Right to recall creates additional burden on the over-stretched Election Commission. It will also place undue pressure on limited resources such as manpower, time, money etc. Further, the criteria provided for recall viz., dissatisfaction of the electorate with the performance of the candidate, is vague and provides immense scope for misuse. It is contentious as to whether right to recall will instill vertical accountability. For instance, existence of local self governments has not automatically led to improvement of vertical accountability across India. We have to wait till we engender, at least at qualitative and acceptable levels, scientific temper in our political discourses and daily lives. In a polity, which is yet to have an efficient and impartial bureaucracy, the electorate must be able to separate the wheat from the chaff and assess the performance of the elected representative vis-à-vis the executive mechanism. As rightly argued by Prof. Amartya Sen in The Idea of Justice, “the success of democracy is not merely a matter of having the most perfect institutional structure that we can think of. It depends inescapably on our actual behaviour patterns and the working of political and social interactions”.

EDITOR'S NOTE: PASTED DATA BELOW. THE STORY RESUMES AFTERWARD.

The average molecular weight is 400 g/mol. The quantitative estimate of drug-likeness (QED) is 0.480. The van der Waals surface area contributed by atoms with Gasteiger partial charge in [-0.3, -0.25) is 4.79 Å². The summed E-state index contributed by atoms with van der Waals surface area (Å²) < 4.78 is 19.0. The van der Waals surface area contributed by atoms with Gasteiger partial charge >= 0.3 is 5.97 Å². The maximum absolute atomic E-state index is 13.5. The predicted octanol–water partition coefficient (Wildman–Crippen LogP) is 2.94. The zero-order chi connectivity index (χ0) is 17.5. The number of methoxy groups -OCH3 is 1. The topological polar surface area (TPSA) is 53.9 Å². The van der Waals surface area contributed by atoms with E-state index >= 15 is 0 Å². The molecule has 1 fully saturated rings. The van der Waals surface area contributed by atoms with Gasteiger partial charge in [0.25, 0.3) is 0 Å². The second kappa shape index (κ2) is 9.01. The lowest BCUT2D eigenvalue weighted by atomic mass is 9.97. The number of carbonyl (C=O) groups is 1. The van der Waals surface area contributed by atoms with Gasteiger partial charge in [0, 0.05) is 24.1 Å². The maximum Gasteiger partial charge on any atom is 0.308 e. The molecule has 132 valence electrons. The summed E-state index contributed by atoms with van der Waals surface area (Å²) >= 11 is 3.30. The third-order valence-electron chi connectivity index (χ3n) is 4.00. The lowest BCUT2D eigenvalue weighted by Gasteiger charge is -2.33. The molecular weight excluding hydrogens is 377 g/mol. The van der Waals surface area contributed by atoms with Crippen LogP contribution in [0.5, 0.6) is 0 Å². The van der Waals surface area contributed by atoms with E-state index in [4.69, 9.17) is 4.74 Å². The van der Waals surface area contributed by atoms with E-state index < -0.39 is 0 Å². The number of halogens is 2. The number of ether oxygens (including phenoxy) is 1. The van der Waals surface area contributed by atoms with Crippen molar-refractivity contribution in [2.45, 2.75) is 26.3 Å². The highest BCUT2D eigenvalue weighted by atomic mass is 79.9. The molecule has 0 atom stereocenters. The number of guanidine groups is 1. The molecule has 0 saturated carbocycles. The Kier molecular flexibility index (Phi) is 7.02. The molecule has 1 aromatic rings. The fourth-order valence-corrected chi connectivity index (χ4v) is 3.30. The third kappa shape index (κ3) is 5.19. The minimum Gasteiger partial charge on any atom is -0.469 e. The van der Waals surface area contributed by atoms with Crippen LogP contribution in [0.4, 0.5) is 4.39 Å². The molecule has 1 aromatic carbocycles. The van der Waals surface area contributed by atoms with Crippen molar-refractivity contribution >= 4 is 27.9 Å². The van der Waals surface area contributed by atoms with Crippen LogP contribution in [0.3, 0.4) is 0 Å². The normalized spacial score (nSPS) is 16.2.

Systemic deficiencies are also evidenced by the passive citizen participation in elections in certain parts of the country.

For instance, the recent 2017 Jammu & Kashmir by-elections witnessed abysmally low turnout. In such cases, especially when a candidate wins only by a thin margin in a polarized ecosystem, the elected candidate holds a vulnerable mandate.

Further,  it is contentious as to whether right to recall has  met expectations vis-à-vis the limited number of local self government frameworks which provide such right to the electorate (as in the case of Madhya Pradesh).

Even though the right to recall is intuitive, it must be rejected as it does not satisfy the test of pragmatism. Although a pious concept, it is unacceptable considering the extant state of affairs.

Speaking in the Constituent Assembly on 4 November 1948, Dr. Ambedkar stated, “Constitutional morality is not a natural sentiment. It has to be cultivated. We must realise that our people have yet to learn it. Democracy in India is only a top-dressing on an Indian soil which is essentially undemocratic.” This observation continues to be relevant and therefore, our endeavour must be to create an ecosystem, which is favourable for the enforcement of right to recall in letter and spirit.

Mathews P. George is a lawyer and consultant based in Kerala. He is also an analyst at spicy IP. Aparna Asokan is a final year student of National University of Advanced Legal Studies, Kochi.